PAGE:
|Mean Conditional CDF,Given An ESFA|
|Base Case||1.4 x 10-4/RY|
|Case 1||1.9 x 10-4/RY|
|Case 2||3.4 x 10-4/RY|
As indicated above, the event tree analyses showed an increase in risk if the suggested solution were adopted. The conditional CDF estimate for the base case was 1.4 x 10-4/ESFA, while the conditional CDF for Cases 1 and 2 were estimated at 1.9 x 10-4/ESFA and 3.4 x 10-4/ESFA, respectively. Although the difference between the base case CDF and the two CDF estimates for Cases 1 and 2 was not substantial, it indicated a trend toward increasing risk.
Although not explicitly included in the analysis, the additional trips may provide some protection against long-term system faults. Therefore, by causing some early trips with short recovery times, the additional trips may avoid later system faults requiring longer recovery times. This effect tends to limit the increase in overall CDF (i.e., trade some early ESF trips for later system faults).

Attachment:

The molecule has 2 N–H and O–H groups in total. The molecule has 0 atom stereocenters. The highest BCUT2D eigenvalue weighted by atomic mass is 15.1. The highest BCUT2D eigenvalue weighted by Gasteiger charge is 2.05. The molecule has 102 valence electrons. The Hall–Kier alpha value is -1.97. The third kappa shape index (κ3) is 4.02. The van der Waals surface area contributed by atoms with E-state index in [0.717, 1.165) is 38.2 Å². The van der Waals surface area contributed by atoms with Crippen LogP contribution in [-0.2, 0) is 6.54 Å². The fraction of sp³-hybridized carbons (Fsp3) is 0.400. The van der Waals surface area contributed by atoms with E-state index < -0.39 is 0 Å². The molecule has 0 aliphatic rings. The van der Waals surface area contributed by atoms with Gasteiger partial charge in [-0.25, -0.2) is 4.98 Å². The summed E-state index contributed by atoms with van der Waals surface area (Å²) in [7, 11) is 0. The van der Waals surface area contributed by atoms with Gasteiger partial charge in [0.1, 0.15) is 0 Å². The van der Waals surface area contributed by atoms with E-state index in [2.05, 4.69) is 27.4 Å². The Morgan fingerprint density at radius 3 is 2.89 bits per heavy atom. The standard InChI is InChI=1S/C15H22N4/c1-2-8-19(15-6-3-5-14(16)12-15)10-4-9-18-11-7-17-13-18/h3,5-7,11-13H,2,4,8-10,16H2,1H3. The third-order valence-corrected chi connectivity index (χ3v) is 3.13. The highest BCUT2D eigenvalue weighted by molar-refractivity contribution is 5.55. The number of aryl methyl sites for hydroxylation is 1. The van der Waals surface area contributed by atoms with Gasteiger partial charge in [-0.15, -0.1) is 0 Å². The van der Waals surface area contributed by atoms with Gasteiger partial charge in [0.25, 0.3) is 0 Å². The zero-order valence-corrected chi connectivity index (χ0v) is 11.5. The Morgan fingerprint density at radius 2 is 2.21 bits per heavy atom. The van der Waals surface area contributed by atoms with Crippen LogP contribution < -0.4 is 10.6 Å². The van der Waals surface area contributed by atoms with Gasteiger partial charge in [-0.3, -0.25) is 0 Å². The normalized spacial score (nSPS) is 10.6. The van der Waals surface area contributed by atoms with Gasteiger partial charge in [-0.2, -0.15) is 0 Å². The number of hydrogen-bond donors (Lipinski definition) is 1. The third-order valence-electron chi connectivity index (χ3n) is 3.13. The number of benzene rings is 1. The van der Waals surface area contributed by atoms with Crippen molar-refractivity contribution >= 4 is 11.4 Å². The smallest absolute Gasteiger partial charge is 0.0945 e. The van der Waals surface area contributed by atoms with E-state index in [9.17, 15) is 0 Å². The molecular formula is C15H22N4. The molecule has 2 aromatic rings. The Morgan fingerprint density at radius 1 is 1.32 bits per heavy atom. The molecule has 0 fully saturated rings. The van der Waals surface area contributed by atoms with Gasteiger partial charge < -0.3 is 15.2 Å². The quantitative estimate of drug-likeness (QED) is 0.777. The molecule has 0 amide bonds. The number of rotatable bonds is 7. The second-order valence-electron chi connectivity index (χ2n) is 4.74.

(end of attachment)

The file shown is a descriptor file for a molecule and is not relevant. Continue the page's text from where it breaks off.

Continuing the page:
The following comparison delineates the competing risks resulting from not bypassing non-essential trips. In the base case as well as the solution cases, the essential trips and all trip alarms are active and will actuate if their setpoints are reached. The only difference between the base case and solution cases is that, in the latter cases, non-essential trips will actuate automatically. Therefore, in a solution case, the only possible non-essential trips are: (i) spurious non-essential trips that interrupt ESF function and distract operators, clearly increasing the likelihood of core damage; (ii) valid non-essential trips that help long-term system operation by permitting early equipment repair to avoid later system faults, thus reducing the overall probability of ESF failure to continue to operate and therefore decreasing the likelihood of core damage; or (iii) valid non-essential trips that do not help long-term system operation and act like (i) above (spurious trips).